Austin Brawner: What's up everybody? Welcome to another episode of the eCommerce Influence Podcast. My name is Austin Brawner.
Andrew Foxwell: And I'm Andrew Foxwell. How are you feeling, my friend? How are you doing? I know you've been hitting some calls all over the world recently. People have been wanting to get on the phone with the Brawner.
Austin Brawner: Dude, it's been exciting. I love the global ... ECommerce Influence is going global, is how I feel. It's been a lot of fun. My morning call's in Bali. I've got some afternoon calls in Australia. Middle of the day calls going on in the US. Then we're planning on, I'm spending some time in Australia, down at the beginning of the year. So yeah, man, it's getting crazy. Thing's going global.
Andrew Foxwell: That's awesome, yeah. I feel like more of the discussions I've had recently have centered actually in Europe and Australia more often. So it's cool. It's interesting. The thing that's interesting to me about it honestly is that, the internet is insane. You can sit here, and I mean one, people are listening to this in different parts of the world, I think is cool.
The other thing that's insane to me is, that I'm sitting here at my desk in Wisconsin, and we'll be talking to someone. They will have just started their day, on the other side of the world. There's really no interruption. I feel like we're having a nice chat, convo. That's why when people are like, "No, you know what? We don't allow our workers to be remote. Everybody's got to be in the office," I'm like, "Have you seen video conferencing lately? It's doing great. It's doing really good."
Austin Brawner: Yeah, it's booming.
Andrew Foxwell: Yeah. I mean, you don't need people to physically be there. Arguably they'll work better when they're not there. But anyway, that's a whole other diatribe, and not really what we're talking about today.
Austin Brawner: No, it's not. It's not what we're talking about today. But it is an interesting dive in, and one of the things on my newsletter that I've been talking about over the last couple weeks. But today we are putting together kind of, I mean it's a topical episode. Which I feel like we sometimes like to go into. But right now we wanted to go into it, because it's the right time. We're going to be talking about some strategies to help you get through Q4 without losing your mind. That's the goal.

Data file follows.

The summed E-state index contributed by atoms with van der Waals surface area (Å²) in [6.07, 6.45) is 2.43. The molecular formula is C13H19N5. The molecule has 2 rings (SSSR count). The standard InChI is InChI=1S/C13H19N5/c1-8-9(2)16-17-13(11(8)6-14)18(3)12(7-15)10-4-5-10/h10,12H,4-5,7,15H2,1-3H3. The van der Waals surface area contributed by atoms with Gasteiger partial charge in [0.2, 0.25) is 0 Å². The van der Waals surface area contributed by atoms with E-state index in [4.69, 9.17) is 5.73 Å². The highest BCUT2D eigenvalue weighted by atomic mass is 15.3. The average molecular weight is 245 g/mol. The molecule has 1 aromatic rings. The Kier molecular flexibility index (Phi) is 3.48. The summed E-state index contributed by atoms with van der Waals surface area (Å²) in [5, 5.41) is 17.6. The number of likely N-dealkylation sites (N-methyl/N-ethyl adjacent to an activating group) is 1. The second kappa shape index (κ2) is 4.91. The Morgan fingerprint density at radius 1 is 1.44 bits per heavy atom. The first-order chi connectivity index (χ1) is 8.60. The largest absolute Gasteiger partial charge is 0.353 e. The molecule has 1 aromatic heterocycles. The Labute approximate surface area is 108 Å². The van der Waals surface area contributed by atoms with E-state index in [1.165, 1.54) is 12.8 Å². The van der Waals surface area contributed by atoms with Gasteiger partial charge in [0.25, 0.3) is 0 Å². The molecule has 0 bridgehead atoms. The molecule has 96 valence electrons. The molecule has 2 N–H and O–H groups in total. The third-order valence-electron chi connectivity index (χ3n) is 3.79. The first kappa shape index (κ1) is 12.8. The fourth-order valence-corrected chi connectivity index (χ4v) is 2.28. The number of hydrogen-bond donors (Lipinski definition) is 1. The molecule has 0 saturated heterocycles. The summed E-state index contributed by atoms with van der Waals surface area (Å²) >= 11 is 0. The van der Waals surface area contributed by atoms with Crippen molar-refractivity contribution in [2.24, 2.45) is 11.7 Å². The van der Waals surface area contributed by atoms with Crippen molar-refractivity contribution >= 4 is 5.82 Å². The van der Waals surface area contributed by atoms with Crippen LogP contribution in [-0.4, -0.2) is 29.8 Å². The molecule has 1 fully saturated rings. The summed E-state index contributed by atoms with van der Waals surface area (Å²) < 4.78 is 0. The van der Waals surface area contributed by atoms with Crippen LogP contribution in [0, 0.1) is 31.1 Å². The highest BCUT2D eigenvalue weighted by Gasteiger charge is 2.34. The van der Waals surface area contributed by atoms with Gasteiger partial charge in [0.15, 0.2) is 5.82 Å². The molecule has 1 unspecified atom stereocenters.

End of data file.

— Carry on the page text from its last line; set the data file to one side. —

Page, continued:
Andrew Foxwell: That is the goal, right? It's here. It's a busy time of year. We all know that you have the pressure of work. We all have the family obligations. A lot of this hits kind of a breaking point. We have, in all of the post mortem type stuff after Q4 with people in January. You and I have gotten together in the last couple years and said, "What are the big themes?". It's always around, "That was a lot. There's a lot there."
So that's why we wanted to talk about this. Some of the things about how to get through this without going crazy. There's some tactical and strategic pieces here, right? Because we've been in the trenches, you and I. I mean, you used to run an email marketing agency. I manage ad spend during the holidays. So that's really what we're going to be getting into today.
Austin Brawner: Yeah, so we're just going to go through our list and share some things. So we'll kick it off. I'll kick it off with number one. I think this is really really important, and that's communicating holiday expectations early. That can be, hear this podcast. Go think about it right now.
For non-retail jobs, holiday vacations are pretty straightforward, right? Everyone has a decent idea. Retail and eCommerce is a lot different. Things to start thinking about now and planning are, what days are you going to be working? What days do you want your team to be working? Will you be working on Thanksgiving evening, when things kick off? What about the weekend after Thanksgiving? There's no right or wrong answer here. It's all 100 percent up to you.